Aug. 30, 1924 — Oct. 19, 2018
Betty L. Kuhn discovered her calling when she was a student at Stephens College in Columbia, Mo., where she earned a degree in elementary education in 1944.
“She had this natural ability to relate to children,” her son, Eric D., said. “She kind of fell in line with it.”
While raising five children of her own in East Aurora, she began teaching at a nursery school there in the 1960s and became the head teacher.
In the early 1980s, she was one of the founders of Aurora Community Day Care, now East Aurora Community Nursery, and later served as its director.
She died Oct. 19 in Fox Run, Orchard Park. She was 94.
Born Betty Lang in Buffalo, one of four children and the only girl, she was the granddaughter of brush manufacturer Benjamin Swartz, who merged with another brush maker in 1924 to establish Young & Swartz, which now is one of the city’s oldest businesses.
After college, she returned to Buffalo and in 1946 was married to Douglas W. “Doug” Kuhn, the older brother of one of her best friends at Bennett High School.
During the 1960s, she was active with Aurora Children’s Theater, writing and adapting plays, as well as producing and acting in them.
“There was this strong community of women who would put on productions every year,” her son said. “They did this play she wrote, ‘The Magic Fountain,’ and it was a big event.”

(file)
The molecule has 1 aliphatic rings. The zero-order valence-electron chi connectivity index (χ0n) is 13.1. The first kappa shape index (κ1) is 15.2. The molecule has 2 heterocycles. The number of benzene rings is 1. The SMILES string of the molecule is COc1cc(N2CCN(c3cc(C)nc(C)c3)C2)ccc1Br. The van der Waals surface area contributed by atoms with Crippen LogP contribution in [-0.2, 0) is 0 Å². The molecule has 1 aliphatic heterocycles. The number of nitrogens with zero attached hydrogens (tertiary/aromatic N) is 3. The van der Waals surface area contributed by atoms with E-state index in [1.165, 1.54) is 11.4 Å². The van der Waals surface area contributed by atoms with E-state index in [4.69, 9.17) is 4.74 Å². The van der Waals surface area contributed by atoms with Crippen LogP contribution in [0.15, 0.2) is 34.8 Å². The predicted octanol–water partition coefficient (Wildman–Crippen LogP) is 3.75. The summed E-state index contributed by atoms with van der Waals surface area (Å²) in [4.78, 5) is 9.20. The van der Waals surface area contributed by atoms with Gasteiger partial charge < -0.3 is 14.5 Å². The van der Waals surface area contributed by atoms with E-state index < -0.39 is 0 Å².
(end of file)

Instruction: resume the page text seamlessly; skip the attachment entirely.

Mrs. Kuhn and her husband also hosted many American Field Service exchange students in their home.
“They became the household in Western New York that would get all the kids who didn’t fit initially,” her son said. “When it didn’t work out, they came to us.”
Her experience with foreign students inspired her to become an advocate for peace and to travel with her husband to numerous countries abroad. Her fondest memories came from visiting elementary schools in Africa.
She served for many years on the board of the Bristol Home, an assisted living center for elderly women in Buffalo.
Her husband, an attorney with Hodgson Russ and an East Aurora village justice, died in 2015.
Survivors also include two daughters, Candace K. Niznik and Kari Krakow; a brother, Harry H. Lang; 10 grandchildren; and seven great-grandchildren.
A celebration of her life will be held in the spring.